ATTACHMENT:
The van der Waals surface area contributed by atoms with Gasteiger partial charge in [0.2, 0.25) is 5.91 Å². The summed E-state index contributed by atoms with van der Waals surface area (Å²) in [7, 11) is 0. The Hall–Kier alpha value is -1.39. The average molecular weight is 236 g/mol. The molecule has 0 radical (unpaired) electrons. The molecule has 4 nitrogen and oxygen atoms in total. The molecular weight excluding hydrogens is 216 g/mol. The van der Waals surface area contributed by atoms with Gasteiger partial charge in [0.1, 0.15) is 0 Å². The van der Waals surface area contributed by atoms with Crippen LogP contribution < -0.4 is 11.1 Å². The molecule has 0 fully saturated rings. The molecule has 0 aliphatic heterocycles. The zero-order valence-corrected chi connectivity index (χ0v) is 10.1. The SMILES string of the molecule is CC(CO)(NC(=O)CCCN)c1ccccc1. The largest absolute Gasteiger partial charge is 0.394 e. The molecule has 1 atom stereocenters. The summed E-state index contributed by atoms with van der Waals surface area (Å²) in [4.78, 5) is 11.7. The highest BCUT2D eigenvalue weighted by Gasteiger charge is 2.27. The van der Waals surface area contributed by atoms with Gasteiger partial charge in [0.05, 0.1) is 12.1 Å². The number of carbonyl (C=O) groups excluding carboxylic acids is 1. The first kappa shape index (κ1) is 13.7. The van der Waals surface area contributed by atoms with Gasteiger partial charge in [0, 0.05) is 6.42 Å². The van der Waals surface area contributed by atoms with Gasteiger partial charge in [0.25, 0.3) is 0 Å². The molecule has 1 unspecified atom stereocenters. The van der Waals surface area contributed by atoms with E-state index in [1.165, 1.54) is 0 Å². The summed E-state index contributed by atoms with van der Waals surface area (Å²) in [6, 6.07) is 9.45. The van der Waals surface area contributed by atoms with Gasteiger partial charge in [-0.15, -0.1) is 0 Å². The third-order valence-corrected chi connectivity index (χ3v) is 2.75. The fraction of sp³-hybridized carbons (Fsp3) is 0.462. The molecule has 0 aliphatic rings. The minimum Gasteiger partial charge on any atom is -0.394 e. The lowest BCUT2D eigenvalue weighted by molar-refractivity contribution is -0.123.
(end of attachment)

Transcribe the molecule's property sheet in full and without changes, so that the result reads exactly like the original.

The van der Waals surface area contributed by atoms with Gasteiger partial charge in [0.2, 0.25) is 5.91 Å². The summed E-state index contributed by atoms with van der Waals surface area (Å²) in [7, 11) is 0. The Hall–Kier alpha value is -1.39. The average molecular weight is 236 g/mol. The molecule has 0 radical (unpaired) electrons. The molecule has 4 nitrogen and oxygen atoms in total. The molecular weight excluding hydrogens is 216 g/mol. The van der Waals surface area contributed by atoms with Gasteiger partial charge in [0.1, 0.15) is 0 Å². The van der Waals surface area contributed by atoms with Crippen LogP contribution < -0.4 is 11.1 Å². The molecule has 0 fully saturated rings. The molecule has 0 aliphatic heterocycles. The zero-order valence-corrected chi connectivity index (χ0v) is 10.1. The SMILES string of the molecule is CC(CO)(NC(=O)CCCN)c1ccccc1. The largest absolute Gasteiger partial charge is 0.394 e. The molecule has 1 atom stereocenters. The summed E-state index contributed by atoms with van der Waals surface area (Å²) in [4.78, 5) is 11.7. The highest BCUT2D eigenvalue weighted by Gasteiger charge is 2.27. The van der Waals surface area contributed by atoms with Gasteiger partial charge in [0.05, 0.1) is 12.1 Å². The number of carbonyl (C=O) groups excluding carboxylic acids is 1. The first kappa shape index (κ1) is 13.7. The van der Waals surface area contributed by atoms with Gasteiger partial charge in [0, 0.05) is 6.42 Å². The van der Waals surface area contributed by atoms with Gasteiger partial charge in [0.25, 0.3) is 0 Å². The molecule has 1 unspecified atom stereocenters. The van der Waals surface area contributed by atoms with E-state index in [1.165, 1.54) is 0 Å². The summed E-state index contributed by atoms with van der Waals surface area (Å²) in [6, 6.07) is 9.45. The van der Waals surface area contributed by atoms with Gasteiger partial charge in [-0.15, -0.1) is 0 Å². The third-order valence-corrected chi connectivity index (χ3v) is 2.75. The fraction of sp³-hybridized carbons (Fsp3) is 0.462. The molecule has 0 aliphatic rings. The minimum Gasteiger partial charge on any atom is -0.394 e. The lowest BCUT2D eigenvalue weighted by molar-refractivity contribution is -0.123.